85-year-old female patient with no past medical history except digital osteomyelitis for which she was on intravenous antibiotics via right upper extremity single lumen PICC presented with bowel perforation for which she needed emergent exploratory laparotomy. She was hypotensive and had new onset atrial fibrillation with rapid ventricular rate; vasopressors were started using PICC, but it was essential to have better central venous access for monitoring, vasopressors, and resuscitation considering possibility of septic shock in setting of major arrhythmia. Ultrasound guided RIJ vein cannulation was attempted using 7fr® Arrow multilumen CVC kit with soft spring J-tip guidewire, with good anatomical visualization, and needle puncture, and j-tip guidewire advancement was met with resistance at about 10cm, and it was not possible to advance it further even with guidewire manipulation; guidewire and needle were withdrawn and attempt was made with slightly different puncture site with the same results. Finally, LIJ vein cannulation was achieved on second attempt after being met with resistance the first time. Postprocedure chest X-ray revealed left internal jugular catheter to be well positioned at junction of SVC and right atrium, adjacent to PICC, with no evidence of complications (Figure 3). All the attempted and successful internal jugular cannulations in both cases were done by experienced anesthesiologists and intensivists, given the critical condition of patients.
CVC is most commonly performed by Seldinger technique which essentially means passing catheter over a guidewire [3, 4]. Literature advocates use of J-tip guidewires as they are considered atraumatic with least likelihood of complications due to their shape [5, 6].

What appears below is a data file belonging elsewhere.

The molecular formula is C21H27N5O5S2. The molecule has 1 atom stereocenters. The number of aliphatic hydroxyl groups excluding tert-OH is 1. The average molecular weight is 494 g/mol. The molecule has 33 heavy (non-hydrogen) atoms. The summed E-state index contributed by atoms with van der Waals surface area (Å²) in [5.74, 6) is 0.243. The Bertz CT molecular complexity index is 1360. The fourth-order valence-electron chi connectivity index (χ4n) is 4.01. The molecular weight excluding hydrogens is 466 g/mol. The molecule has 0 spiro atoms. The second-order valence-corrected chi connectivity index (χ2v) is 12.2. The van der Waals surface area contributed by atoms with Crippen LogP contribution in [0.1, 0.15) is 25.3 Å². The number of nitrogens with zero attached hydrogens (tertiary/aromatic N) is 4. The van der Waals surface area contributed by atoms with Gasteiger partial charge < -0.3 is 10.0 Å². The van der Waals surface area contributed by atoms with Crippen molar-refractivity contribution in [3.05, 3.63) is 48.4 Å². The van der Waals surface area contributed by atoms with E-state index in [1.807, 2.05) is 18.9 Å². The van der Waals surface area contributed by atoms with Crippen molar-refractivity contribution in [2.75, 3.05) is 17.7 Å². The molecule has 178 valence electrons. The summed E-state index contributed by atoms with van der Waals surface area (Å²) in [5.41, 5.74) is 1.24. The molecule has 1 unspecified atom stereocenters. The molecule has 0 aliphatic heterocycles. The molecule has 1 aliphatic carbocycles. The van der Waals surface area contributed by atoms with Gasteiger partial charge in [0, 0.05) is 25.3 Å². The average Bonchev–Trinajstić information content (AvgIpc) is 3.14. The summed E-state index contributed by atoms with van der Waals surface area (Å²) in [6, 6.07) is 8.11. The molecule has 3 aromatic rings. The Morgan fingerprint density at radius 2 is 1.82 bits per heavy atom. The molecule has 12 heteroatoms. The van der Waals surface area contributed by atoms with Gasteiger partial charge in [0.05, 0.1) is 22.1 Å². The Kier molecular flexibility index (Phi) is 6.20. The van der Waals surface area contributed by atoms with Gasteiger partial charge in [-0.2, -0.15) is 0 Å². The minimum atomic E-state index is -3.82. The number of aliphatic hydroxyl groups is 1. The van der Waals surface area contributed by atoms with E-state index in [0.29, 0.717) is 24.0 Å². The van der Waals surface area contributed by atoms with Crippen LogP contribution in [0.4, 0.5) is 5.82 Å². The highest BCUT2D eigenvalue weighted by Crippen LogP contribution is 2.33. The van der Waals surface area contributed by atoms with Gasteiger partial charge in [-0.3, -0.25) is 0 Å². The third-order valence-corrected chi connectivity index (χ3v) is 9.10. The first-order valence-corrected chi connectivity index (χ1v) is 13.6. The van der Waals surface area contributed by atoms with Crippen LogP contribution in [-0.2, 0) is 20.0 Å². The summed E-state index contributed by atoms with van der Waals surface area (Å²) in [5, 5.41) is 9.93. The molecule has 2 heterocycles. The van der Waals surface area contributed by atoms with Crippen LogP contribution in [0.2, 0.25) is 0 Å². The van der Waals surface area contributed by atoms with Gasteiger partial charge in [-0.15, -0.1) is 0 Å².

In both cases J-tip guidewire introduction into SVC was met with resistance possibly caused by in situ PICC, and it was not possible to cannulate internal jugular from the same side as the PICC. Both of these patients did not have history of previous central venous cannulation which could predispose to central venous stenosis or thrombosis, causing resistance to passage of guidewire.
If we consider venous anatomy, internal diameter of SVC is 15 +/- 3 mm, and right internal jugular and left subclavian approaches veins, respectively, take straight and gently curving trajectories to SVC; however, right subclavian vein takes a near right angle turn into SVC and left internal jugular approach incorporates two turns: one into brachiocephalic vein and second into SVC . These turns create potential for resistance to guidewire placement and venous side wall puncture if excessive force is used in event of failure to negotiate the curve appropriately .